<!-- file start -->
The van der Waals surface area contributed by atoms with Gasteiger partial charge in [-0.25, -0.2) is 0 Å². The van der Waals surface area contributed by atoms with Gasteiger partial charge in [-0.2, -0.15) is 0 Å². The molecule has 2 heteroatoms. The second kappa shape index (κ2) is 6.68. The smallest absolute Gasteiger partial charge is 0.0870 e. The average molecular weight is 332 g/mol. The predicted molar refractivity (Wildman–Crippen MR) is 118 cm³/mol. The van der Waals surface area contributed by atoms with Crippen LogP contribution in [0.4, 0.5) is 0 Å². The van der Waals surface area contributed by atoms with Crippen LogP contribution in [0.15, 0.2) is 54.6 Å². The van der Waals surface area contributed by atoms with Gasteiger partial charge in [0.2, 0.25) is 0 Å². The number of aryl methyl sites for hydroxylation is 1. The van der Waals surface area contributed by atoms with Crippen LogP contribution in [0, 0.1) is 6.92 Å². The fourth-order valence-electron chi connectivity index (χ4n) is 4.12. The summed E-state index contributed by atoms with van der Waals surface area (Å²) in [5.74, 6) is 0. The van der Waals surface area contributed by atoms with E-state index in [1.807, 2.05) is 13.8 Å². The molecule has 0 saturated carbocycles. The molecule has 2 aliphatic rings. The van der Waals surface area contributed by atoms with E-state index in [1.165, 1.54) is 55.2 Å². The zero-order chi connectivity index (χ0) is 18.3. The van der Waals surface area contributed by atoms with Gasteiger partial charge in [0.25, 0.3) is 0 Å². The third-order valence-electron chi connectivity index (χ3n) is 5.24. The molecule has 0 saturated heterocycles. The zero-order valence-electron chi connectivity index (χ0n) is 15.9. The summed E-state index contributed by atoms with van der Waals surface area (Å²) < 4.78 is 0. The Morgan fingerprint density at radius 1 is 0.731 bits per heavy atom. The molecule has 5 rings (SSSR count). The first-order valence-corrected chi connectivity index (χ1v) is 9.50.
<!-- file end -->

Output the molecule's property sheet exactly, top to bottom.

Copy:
The van der Waals surface area contributed by atoms with Gasteiger partial charge in [-0.25, -0.2) is 0 Å². The van der Waals surface area contributed by atoms with Gasteiger partial charge in [-0.2, -0.15) is 0 Å². The molecule has 2 heteroatoms. The second kappa shape index (κ2) is 6.68. The smallest absolute Gasteiger partial charge is 0.0870 e. The average molecular weight is 332 g/mol. The predicted molar refractivity (Wildman–Crippen MR) is 118 cm³/mol. The van der Waals surface area contributed by atoms with Crippen LogP contribution in [0.4, 0.5) is 0 Å². The van der Waals surface area contributed by atoms with Crippen LogP contribution in [0.15, 0.2) is 54.6 Å². The van der Waals surface area contributed by atoms with Gasteiger partial charge in [0.2, 0.25) is 0 Å². The number of aryl methyl sites for hydroxylation is 1. The van der Waals surface area contributed by atoms with Crippen LogP contribution in [0, 0.1) is 6.92 Å². The fourth-order valence-electron chi connectivity index (χ4n) is 4.12. The summed E-state index contributed by atoms with van der Waals surface area (Å²) in [5.74, 6) is 0. The van der Waals surface area contributed by atoms with E-state index in [1.807, 2.05) is 13.8 Å². The molecule has 0 saturated carbocycles. The molecule has 2 aliphatic rings. The van der Waals surface area contributed by atoms with E-state index in [1.165, 1.54) is 55.2 Å². The zero-order chi connectivity index (χ0) is 18.3. The van der Waals surface area contributed by atoms with Gasteiger partial charge in [0.25, 0.3) is 0 Å². The third-order valence-electron chi connectivity index (χ3n) is 5.24. The molecule has 0 saturated heterocycles. The zero-order valence-electron chi connectivity index (χ0n) is 15.9. The summed E-state index contributed by atoms with van der Waals surface area (Å²) < 4.78 is 0. The Morgan fingerprint density at radius 1 is 0.731 bits per heavy atom. The molecule has 5 rings (SSSR count). The first-order valence-corrected chi connectivity index (χ1v) is 9.50.